Building Red America: The New Conservative Coalition and the Drive for Permanent Power the Drive for Permanent Power

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Basic Books, Aug 28, 2007 - Political Science - 320 pages
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This powerful examination of the present and future of American politics, by one of America's most distinguished political journalists, reveals how the Republican Party has gained a long-term institutional advantage that allows it to shrug off apparent setbacks like the 2006 elections. Building Red America takes us deeper than any previous book into the operations of the power brokers and issues that galvanize voters.
 

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BUILDING RED AMERICA: The New Conservative Coalition and the Drive for Permanent Power

User Review  - Jane Doe - Kirkus

A penetrating examination of the Republicans' permanent campaign—and the Democrats' still-formidable disadvantages—from Washington Post senior political reporter Edsall.Globalization and the civil ... Read full review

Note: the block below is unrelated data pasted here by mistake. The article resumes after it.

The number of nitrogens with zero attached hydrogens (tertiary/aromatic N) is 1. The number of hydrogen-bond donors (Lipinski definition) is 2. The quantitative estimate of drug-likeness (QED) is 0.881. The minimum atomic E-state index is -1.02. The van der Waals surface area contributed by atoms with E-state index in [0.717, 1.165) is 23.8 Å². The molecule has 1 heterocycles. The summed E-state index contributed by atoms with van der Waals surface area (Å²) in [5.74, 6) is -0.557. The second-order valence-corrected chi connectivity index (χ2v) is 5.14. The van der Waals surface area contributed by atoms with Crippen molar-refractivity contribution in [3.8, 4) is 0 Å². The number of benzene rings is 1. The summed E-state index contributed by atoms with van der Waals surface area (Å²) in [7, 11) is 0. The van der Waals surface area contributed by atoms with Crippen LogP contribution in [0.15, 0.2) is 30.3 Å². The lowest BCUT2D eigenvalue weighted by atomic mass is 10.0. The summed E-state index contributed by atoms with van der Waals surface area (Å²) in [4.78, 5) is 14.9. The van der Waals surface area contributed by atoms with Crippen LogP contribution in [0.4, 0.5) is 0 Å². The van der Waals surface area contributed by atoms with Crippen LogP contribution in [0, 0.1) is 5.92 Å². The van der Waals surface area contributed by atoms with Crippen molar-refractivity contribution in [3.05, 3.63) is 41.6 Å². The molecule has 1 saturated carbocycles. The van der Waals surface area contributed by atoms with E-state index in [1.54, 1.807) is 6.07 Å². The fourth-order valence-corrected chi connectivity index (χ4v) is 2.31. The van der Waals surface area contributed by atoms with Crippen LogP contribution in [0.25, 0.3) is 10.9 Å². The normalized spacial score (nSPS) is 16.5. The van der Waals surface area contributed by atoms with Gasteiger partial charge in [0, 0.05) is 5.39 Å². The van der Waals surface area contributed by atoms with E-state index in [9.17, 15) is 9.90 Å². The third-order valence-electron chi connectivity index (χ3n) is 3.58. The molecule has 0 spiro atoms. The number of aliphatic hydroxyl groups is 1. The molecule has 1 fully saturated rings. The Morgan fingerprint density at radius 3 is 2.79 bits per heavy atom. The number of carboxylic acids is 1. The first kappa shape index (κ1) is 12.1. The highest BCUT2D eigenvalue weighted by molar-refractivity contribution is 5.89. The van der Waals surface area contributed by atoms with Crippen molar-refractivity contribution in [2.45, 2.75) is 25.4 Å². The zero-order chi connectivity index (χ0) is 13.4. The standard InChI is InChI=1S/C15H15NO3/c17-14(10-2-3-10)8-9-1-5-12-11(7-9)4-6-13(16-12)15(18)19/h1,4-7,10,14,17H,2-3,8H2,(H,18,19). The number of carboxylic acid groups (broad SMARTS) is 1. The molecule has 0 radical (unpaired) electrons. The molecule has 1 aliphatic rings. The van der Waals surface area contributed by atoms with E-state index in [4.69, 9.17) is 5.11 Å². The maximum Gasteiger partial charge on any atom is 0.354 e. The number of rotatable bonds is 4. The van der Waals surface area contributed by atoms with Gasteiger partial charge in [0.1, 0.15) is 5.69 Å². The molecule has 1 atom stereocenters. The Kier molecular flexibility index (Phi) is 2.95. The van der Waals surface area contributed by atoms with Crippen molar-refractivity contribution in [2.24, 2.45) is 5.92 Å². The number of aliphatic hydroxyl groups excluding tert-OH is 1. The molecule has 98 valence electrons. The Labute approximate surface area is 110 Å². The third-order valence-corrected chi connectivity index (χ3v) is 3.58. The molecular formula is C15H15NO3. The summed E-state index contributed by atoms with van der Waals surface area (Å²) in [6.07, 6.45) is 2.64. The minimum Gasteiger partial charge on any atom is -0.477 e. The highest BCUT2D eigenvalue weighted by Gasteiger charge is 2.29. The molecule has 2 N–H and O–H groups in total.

Building red America: the new conservative coalition and the drive for permanent power

User Review  - Not Available - Book Verdict

These two books look at the recent consolidation of power by the Republican party. "I am not a member of an organized political party," said Will Rogers. "I am a Democrat." And that disorganization is ... Read full review

Contents

1 Democratic Party Weaknesses Have Magnified Republican Party Advantages 1
1
Polarization as a Republican Strategy 50
50
Christians to the Right Media to the Left 78
78
4 The Republican Party Weds Corporate America 106
106
5 The Two Revolutions 154
154
An Enormous Expansion in the Role of Market Forces 194
194
Two Sets of ProblemsIdeological and Structural 211
211
ThreeQuarters or Half a Party 248
248
Notes 255
255
Index 309
309
About the Author 321
321
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About the author (2007)

Thomas B. Edsall covered national politics for twenty-five years at the Washington Post. He is now a correspondent for the New Republic and the National Journal. He was a guest columnist in 2006 for the New York Times, and holds the Pulitzer-Moore Chair in Public Affairs Journalism at Columbia University in New York. His previous book, Chain Reaction: The Impact of Race, Rights, and Taxes, was a finalist for the Pulitzer Prize for nonfiction in 1992. He lives in New York and Washington, D.C.

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